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Firefighters working for the federal government are the first line of defense against wildfires in national forests. But they are often paid a fraction of the wages received by their counterparts employed by state and local governments.
As wildfire seasons grow longer and the blazes more destructive, federal agencies are struggling to retain and recruit firefighters.
In the current wildfire season, in which more than 60 large fires are burning, the federal firefighting force is about 25% below normal levels, according to Grassroots Wildland Firefighters, an advocacy group.
Federal officials have acknowledged they are having trouble staffing crews during wildfire season and that wages have not kept up. At a Senate hearing in June, U.S. Forest Service Deputy Chief Christopher French testified that the agency’s firefighters need a boost in pay, which currently ranges from $28,078 to $69,462 a year.
Some firefighters on the federal payroll, who spoke to Marketplace on condition of anonymity because of fear of retribution, said they struggle to live on their wages.
One, who calculated that his annual earnings including overtime have never exceeded $45,000, said he lives so frugally that he avoids paying rent by living in a camper van.
“We all live supermodestly,” the firefighter said. “We’re about being able to do this job that we love, but also sustain life — especially if you have families.”
The financial stress, combined with longer fire seasons, have pushed many federal firefighters to leave the profession or seek better paychecks at local and state agencies.
Jonathon Golden was a member of one of the elite Forest Service units called Hotshots — groups of 20 to 22 firefighters who hike into wildfire areas and create fire lines. He quit after 11 years on the job.
Golden said his base wage, when he quit, was $18 an hour. That forced him to work more than 1,000 hours of overtime in his final wildfire season to make enough money to support his family, he said. In addition, Golden was a seasonal employee, like many other federal firefighters, so he received no pay for many months of the year.
“I think I just came home from an assignment and I just kind of had it, and … I left to go to grad school and to try to do something completely different,” said Golden, who now runs his own consulting firm.
Aaron Humphrey also quit after more than two decades as a Hotshot. He went to work for Pacific Gas and Electric, a private utility in California.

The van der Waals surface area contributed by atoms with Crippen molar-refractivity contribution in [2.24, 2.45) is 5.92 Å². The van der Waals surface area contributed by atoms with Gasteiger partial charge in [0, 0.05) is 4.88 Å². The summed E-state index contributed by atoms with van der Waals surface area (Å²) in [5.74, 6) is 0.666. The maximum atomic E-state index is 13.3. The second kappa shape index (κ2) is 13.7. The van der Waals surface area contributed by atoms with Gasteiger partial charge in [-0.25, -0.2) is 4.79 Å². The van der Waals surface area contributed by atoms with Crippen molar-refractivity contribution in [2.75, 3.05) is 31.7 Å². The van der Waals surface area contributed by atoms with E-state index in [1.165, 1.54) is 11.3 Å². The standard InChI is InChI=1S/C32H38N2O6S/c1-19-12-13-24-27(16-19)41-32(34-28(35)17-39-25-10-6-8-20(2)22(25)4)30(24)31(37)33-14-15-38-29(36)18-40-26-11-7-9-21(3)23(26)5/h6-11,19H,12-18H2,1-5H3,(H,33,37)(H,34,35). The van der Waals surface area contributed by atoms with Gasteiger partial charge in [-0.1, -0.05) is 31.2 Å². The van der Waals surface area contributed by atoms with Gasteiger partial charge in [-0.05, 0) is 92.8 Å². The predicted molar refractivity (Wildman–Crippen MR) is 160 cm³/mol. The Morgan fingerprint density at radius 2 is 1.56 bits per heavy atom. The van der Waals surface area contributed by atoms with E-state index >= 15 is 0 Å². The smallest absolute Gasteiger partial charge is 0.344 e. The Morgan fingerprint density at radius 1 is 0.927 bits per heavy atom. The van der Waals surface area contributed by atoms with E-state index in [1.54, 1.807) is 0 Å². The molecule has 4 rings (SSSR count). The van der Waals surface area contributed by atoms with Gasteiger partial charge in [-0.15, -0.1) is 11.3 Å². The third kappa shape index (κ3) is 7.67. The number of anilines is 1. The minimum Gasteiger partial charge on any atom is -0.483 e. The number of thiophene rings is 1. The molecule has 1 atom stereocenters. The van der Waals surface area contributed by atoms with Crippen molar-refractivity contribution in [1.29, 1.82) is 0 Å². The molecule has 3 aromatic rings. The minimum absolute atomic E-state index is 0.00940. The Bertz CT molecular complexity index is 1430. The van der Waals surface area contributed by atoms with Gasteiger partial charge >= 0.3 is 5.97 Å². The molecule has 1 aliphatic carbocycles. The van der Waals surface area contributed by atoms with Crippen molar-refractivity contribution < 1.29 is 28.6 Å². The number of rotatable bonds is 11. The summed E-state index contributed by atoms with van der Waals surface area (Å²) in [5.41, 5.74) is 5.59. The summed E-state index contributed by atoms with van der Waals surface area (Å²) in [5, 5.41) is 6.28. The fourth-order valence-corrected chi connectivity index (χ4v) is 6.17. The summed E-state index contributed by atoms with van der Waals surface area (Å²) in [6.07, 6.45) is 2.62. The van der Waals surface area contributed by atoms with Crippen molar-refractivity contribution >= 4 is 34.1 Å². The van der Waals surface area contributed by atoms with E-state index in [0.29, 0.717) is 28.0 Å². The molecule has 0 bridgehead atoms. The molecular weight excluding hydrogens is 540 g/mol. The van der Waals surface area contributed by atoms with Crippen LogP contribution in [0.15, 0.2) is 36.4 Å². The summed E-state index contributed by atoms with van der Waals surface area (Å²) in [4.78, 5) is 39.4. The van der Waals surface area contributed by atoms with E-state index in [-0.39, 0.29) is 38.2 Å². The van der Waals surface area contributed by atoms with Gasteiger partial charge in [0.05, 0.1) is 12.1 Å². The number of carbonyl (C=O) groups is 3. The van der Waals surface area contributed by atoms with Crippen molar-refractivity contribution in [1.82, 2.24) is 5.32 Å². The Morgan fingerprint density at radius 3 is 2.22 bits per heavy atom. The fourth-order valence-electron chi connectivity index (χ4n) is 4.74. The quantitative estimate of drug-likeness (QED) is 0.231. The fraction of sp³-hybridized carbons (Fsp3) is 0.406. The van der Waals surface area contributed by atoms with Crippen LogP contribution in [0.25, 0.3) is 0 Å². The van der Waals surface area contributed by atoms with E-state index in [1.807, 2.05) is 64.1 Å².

“Transitioning to this job, getting a salary that I can live off of and not have to stress on overtime and being gone all the time, it’s a huge, huge relief to my family and my life,” Humphrey said.
The Forest Service, which has the largest force among the handful of federal agencies that employ firefighters, said it has 9,000 permanent firefighters and firefighting managers on staff and expands that force with 6,000 temporary hires during wildfire season.
“With fire seasons turning into fire years, it is imperative to have a year-round workforce that is available to respond at any time, that is supported and equitably compensated, has a better work-life balance, and is available to undertake preventive actions like hazardous fuels management treatments during periods of low fire activity,” the agency said in a statement.
Current and former firefighters said housing is one of the biggest challenges to retention and recruitment because government housing rents have risen, pricing many out of one of the few affordable options in rural areas close to national forests.
“Prices went way up for government housing, which isn’t always the nicest place to live,” said Riva Duncan, who retired as a fire staff officer with the U.S. Forest Service in December.
Duncan’s job was to maintain firefighter staffing for the Umpqua National Forest in Oregon. But during the 2020 wildfire season, she said she was unable to maintain full staffing on the eight engines assigned to the forest.
“The goal is that every engine is available for seven days,” Duncan said. “If we can’t hire the full component of crew members that have the necessary qualifications … then that engine might only be effective five days.”
Duncan, a leading member of Grassroots Wildland Firefighters, said the staffing shortages around the country have worsened in the current wildfire season — as more experienced firefighters quit for better-paying positions and agencies struggle to recruit entry-level candidates who can get better wages in an economy that’s desperate for workers.
“I’m hearing there are engines that are parked because they can’t even get enough people to staff five days,” she said.
Chuck Sheley, of the National Smokejumper Association, said he is also hearing from firefighters concerned about low pay and inadequate benefits, such as health care and retirement savings.
Sheley said those issues are making federal firefighting a less attractive choice for younger recruits, who can find better wages at businesses in their own communities, such as fast-food shops.
“As a nation, we’ve been able to get by with the firefighters we had. But now we’re reaching a point where the demand for firefighters is not meeting what we get for recruits,” Sheley said.
Washington appears willing to act. Last month, President Joe Biden announced he is immediately raising base pay for federal firefighters from $13 to $15 an hour.
“But, a one-time boost is not enough. These courageous women and men take an incredible risk of running toward the fire, and they deserve to be paid and paid good wages,” Biden said, adding that the White House would work with Congress for a permanent fix.
Congress may act through the bipartisan infrastructure bill moving through the Senate. Lawmakers have added a provision to raise entry-level base pay for federal firefighters by $20,000 a year. If passed, that would amount to a 70% raise.
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